While Chris Anderson's book on The Long Tail is streaking to the top of Amazon book sales - today number twelve on overall sales and number two in business books - detractors and scrutinizers are mounting. Lee Gomes argues in the Wall Street Journal argues that a closer scrutiny of data from online content vendors and stats gatherers such as Bloglines reveals that it's still very much a "hits" economy, with a thin slice of content accounting for the lion's share of profits (I believe that his Bloglines analysis is faulty: measuring which weblogs have feeds fails to account for readers who visit a weblog and do not take feeds). Tim Wu on Slate doubts the concept's extendibility into arenas beyond content and argues that standardization into "hits" is more important in other industries such as information technology where it's allowed mass access to content.
Interesting points, but perhaps the most comely retort comes from AlacraBlog, which has generated its own analysis of its sales of business information reports and presented it in graphical form. The chart is actually a more extreme plot than Anderson's examples: the top 1000 companies which business information searchers retrieved only account for 17% of the company snapshot page views, with the tens of thousands of other companies covered in Alacra's content sets accounting for the bulk of accesses. Like many business information providers Alacra's business model is not built around "hits" but around helping professionals find the needle in the haystack that's going to make a difference to them in very contextual situations.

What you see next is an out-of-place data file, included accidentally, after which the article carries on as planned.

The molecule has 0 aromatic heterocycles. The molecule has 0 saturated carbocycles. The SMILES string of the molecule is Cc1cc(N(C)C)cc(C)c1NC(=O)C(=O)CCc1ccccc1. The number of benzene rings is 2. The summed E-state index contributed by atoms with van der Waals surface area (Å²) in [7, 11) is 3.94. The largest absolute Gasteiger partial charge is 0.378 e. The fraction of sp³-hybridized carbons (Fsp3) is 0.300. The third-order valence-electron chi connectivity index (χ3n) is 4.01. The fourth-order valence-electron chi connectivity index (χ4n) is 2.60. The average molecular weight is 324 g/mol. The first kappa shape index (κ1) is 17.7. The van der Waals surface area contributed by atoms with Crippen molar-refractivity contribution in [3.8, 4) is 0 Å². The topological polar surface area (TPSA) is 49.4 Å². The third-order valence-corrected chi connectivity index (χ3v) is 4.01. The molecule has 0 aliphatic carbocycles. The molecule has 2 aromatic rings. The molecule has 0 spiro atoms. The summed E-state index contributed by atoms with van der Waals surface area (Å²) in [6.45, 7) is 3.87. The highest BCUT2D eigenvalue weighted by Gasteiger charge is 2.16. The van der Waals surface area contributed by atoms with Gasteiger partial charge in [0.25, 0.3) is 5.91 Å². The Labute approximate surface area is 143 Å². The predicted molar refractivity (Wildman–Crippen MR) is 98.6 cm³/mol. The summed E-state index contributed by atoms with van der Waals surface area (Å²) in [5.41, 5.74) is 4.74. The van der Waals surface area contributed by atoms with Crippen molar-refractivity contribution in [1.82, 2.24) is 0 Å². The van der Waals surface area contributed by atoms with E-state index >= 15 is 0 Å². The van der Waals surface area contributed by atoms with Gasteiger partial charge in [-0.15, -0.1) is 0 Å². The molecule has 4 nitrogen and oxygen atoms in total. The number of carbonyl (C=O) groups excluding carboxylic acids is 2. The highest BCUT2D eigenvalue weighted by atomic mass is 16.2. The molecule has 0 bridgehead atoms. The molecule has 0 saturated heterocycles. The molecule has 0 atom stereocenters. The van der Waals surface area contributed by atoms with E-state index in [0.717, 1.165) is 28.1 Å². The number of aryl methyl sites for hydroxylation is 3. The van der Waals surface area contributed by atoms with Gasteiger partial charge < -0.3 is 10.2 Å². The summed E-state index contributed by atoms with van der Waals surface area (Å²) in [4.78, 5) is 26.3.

But of course these users needed the organization of content provided by Alacra or other services to find these gems. Michael Andrews on Modules and Wholes notes that to navigate through and evaluate the long tail, people must rely on logical organization or social organization (the opinion and behavior of others). In other words, tools such as search engines, weblogs, text mining and social bookmarking have been able to highlight content based on the interests of much more focused communities - and the more focused the service providing servicing those interests, the better. This is why the content companies in business sectors succeed when they take the most agnostic attitude possible towards high-end content services: the curve of popularity matters far less than the curve of content that produces value for an organization.
Lee Gomes' analysis has merit, but only insofar as it focuses on marketing chains that are geared towards hits in the first place. It's a self-predicting model, one which is skewing ever more heavily towards a micro-slice of content that makes mega-profits. In short, organizations focused on making hits will continue to focus on making hits for ever-shallower demographics, whereas organizations focused on letting hits make their own popularity based on the interests of a community will create new types of popular content whose monetization potential is barely touched. In sum the Long Tail will prosper wherever people focus on immediate interests and needs that are largely self-marketing through the tools and communities enabled by today's content services.